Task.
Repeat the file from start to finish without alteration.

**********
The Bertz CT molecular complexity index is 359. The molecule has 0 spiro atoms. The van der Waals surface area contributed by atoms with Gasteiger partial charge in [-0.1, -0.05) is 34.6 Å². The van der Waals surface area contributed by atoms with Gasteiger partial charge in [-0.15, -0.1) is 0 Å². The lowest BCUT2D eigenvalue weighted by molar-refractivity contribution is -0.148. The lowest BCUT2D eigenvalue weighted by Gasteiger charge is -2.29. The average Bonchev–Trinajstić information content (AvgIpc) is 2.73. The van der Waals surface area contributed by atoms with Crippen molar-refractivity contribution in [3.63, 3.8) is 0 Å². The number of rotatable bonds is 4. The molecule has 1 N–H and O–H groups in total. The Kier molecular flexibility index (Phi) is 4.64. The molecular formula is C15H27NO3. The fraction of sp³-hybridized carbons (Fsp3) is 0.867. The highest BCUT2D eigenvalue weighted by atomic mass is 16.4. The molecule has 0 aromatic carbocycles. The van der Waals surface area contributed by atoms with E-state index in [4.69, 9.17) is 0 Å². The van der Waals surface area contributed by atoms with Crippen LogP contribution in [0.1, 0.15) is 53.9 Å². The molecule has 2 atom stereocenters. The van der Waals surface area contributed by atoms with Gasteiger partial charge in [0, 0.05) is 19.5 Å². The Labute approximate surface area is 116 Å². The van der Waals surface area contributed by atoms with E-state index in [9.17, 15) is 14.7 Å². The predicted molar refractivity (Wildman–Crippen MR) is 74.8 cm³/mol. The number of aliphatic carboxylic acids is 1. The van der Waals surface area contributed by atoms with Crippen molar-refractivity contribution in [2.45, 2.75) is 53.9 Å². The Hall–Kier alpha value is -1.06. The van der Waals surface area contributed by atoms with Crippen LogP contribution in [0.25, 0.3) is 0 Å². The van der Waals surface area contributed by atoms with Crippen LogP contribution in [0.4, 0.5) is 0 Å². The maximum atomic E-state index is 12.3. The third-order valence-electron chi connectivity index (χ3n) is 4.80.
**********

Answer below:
The Bertz CT molecular complexity index is 359. The molecule has 0 spiro atoms. The van der Waals surface area contributed by atoms with Gasteiger partial charge in [-0.1, -0.05) is 34.6 Å². The van der Waals surface area contributed by atoms with Gasteiger partial charge in [-0.15, -0.1) is 0 Å². The lowest BCUT2D eigenvalue weighted by molar-refractivity contribution is -0.148. The lowest BCUT2D eigenvalue weighted by Gasteiger charge is -2.29. The average Bonchev–Trinajstić information content (AvgIpc) is 2.73. The van der Waals surface area contributed by atoms with Crippen molar-refractivity contribution in [3.63, 3.8) is 0 Å². The number of rotatable bonds is 4. The molecule has 1 N–H and O–H groups in total. The Kier molecular flexibility index (Phi) is 4.64. The molecular formula is C15H27NO3. The fraction of sp³-hybridized carbons (Fsp3) is 0.867. The highest BCUT2D eigenvalue weighted by atomic mass is 16.4. The molecule has 0 aromatic carbocycles. The van der Waals surface area contributed by atoms with E-state index in [4.69, 9.17) is 0 Å². The van der Waals surface area contributed by atoms with Crippen LogP contribution in [0.1, 0.15) is 53.9 Å². The molecule has 2 atom stereocenters. The van der Waals surface area contributed by atoms with Gasteiger partial charge in [0, 0.05) is 19.5 Å². The Labute approximate surface area is 116 Å². The van der Waals surface area contributed by atoms with E-state index in [9.17, 15) is 14.7 Å². The predicted molar refractivity (Wildman–Crippen MR) is 74.8 cm³/mol. The number of aliphatic carboxylic acids is 1. The van der Waals surface area contributed by atoms with Crippen molar-refractivity contribution in [2.45, 2.75) is 53.9 Å². The Hall–Kier alpha value is -1.06. The van der Waals surface area contributed by atoms with Crippen LogP contribution in [0.25, 0.3) is 0 Å². The van der Waals surface area contributed by atoms with Crippen LogP contribution in [0.4, 0.5) is 0 Å². The maximum atomic E-state index is 12.3. The third-order valence-electron chi connectivity index (χ3n) is 4.80.